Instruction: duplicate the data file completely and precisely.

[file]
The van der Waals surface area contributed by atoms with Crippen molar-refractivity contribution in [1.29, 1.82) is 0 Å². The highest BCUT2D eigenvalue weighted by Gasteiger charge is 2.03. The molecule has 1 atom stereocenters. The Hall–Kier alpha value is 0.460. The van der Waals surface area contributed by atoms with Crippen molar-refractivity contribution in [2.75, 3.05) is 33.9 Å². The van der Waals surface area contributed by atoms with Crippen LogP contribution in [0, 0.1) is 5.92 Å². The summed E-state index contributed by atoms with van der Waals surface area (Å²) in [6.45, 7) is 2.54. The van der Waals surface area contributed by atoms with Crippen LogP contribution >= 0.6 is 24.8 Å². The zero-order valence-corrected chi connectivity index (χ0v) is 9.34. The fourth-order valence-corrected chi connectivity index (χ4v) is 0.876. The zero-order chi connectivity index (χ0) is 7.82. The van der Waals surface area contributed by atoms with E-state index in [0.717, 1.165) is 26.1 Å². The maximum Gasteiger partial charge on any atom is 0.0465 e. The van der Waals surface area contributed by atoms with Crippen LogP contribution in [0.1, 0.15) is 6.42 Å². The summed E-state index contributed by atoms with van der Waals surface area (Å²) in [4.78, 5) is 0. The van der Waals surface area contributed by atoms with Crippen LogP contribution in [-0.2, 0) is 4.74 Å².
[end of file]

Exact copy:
The van der Waals surface area contributed by atoms with Crippen molar-refractivity contribution in [1.29, 1.82) is 0 Å². The highest BCUT2D eigenvalue weighted by Gasteiger charge is 2.03. The molecule has 1 atom stereocenters. The Hall–Kier alpha value is 0.460. The van der Waals surface area contributed by atoms with Crippen molar-refractivity contribution in [2.75, 3.05) is 33.9 Å². The van der Waals surface area contributed by atoms with Crippen LogP contribution in [0, 0.1) is 5.92 Å². The summed E-state index contributed by atoms with van der Waals surface area (Å²) in [6.45, 7) is 2.54. The van der Waals surface area contributed by atoms with Crippen LogP contribution >= 0.6 is 24.8 Å². The zero-order valence-corrected chi connectivity index (χ0v) is 9.34. The fourth-order valence-corrected chi connectivity index (χ4v) is 0.876. The zero-order chi connectivity index (χ0) is 7.82. The van der Waals surface area contributed by atoms with E-state index in [0.717, 1.165) is 26.1 Å². The maximum Gasteiger partial charge on any atom is 0.0465 e. The van der Waals surface area contributed by atoms with Crippen LogP contribution in [0.1, 0.15) is 6.42 Å². The summed E-state index contributed by atoms with van der Waals surface area (Å²) in [4.78, 5) is 0. The van der Waals surface area contributed by atoms with Crippen LogP contribution in [-0.2, 0) is 4.74 Å².